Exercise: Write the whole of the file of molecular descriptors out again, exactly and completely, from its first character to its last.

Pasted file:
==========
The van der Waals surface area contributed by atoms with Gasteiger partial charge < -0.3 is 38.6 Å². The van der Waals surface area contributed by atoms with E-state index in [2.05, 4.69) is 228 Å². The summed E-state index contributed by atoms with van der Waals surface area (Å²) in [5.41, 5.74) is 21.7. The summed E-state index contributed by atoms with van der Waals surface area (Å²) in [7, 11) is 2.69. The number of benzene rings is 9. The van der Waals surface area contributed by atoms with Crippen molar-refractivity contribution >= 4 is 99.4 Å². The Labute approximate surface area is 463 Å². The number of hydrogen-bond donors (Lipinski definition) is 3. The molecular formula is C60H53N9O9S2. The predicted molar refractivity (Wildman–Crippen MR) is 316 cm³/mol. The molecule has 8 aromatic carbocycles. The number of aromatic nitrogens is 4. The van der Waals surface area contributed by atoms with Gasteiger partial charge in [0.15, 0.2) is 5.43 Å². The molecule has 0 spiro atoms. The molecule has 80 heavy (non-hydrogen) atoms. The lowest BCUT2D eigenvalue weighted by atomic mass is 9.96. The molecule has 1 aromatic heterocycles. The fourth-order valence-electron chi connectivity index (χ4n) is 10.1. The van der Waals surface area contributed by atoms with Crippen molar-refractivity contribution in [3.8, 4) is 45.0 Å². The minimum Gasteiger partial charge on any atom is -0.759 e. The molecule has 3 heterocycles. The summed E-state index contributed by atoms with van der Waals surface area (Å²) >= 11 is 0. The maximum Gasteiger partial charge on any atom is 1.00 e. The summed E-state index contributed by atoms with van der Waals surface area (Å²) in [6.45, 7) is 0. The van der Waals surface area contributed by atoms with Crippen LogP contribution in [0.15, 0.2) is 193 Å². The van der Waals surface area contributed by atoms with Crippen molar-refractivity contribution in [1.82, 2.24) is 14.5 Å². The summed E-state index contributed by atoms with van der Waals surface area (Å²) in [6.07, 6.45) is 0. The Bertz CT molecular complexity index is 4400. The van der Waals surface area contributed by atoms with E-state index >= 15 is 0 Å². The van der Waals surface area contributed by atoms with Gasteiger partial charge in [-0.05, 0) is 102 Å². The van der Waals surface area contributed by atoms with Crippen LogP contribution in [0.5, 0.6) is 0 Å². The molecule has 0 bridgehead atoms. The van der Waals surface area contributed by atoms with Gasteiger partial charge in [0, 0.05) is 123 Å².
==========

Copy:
The van der Waals surface area contributed by atoms with Gasteiger partial charge < -0.3 is 38.6 Å². The van der Waals surface area contributed by atoms with E-state index in [2.05, 4.69) is 228 Å². The summed E-state index contributed by atoms with van der Waals surface area (Å²) in [5.41, 5.74) is 21.7. The summed E-state index contributed by atoms with van der Waals surface area (Å²) in [7, 11) is 2.69. The number of benzene rings is 9. The van der Waals surface area contributed by atoms with Crippen molar-refractivity contribution >= 4 is 99.4 Å². The Labute approximate surface area is 463 Å². The number of hydrogen-bond donors (Lipinski definition) is 3. The molecular formula is C60H53N9O9S2. The predicted molar refractivity (Wildman–Crippen MR) is 316 cm³/mol. The molecule has 8 aromatic carbocycles. The number of aromatic nitrogens is 4. The van der Waals surface area contributed by atoms with Gasteiger partial charge in [0.15, 0.2) is 5.43 Å². The molecule has 0 spiro atoms. The molecule has 80 heavy (non-hydrogen) atoms. The lowest BCUT2D eigenvalue weighted by atomic mass is 9.96. The molecule has 1 aromatic heterocycles. The fourth-order valence-electron chi connectivity index (χ4n) is 10.1. The van der Waals surface area contributed by atoms with Crippen molar-refractivity contribution in [3.8, 4) is 45.0 Å². The minimum Gasteiger partial charge on any atom is -0.759 e. The molecule has 3 heterocycles. The summed E-state index contributed by atoms with van der Waals surface area (Å²) >= 11 is 0. The maximum Gasteiger partial charge on any atom is 1.00 e. The summed E-state index contributed by atoms with van der Waals surface area (Å²) in [6.45, 7) is 0. The van der Waals surface area contributed by atoms with Crippen LogP contribution in [0.15, 0.2) is 193 Å². The van der Waals surface area contributed by atoms with Crippen molar-refractivity contribution in [1.82, 2.24) is 14.5 Å². The summed E-state index contributed by atoms with van der Waals surface area (Å²) in [6.07, 6.45) is 0. The Bertz CT molecular complexity index is 4400. The van der Waals surface area contributed by atoms with E-state index >= 15 is 0 Å². The van der Waals surface area contributed by atoms with Gasteiger partial charge in [-0.05, 0) is 102 Å². The van der Waals surface area contributed by atoms with Crippen LogP contribution in [0.5, 0.6) is 0 Å². The molecule has 0 bridgehead atoms. The van der Waals surface area contributed by atoms with Gasteiger partial charge in [0, 0.05) is 123 Å².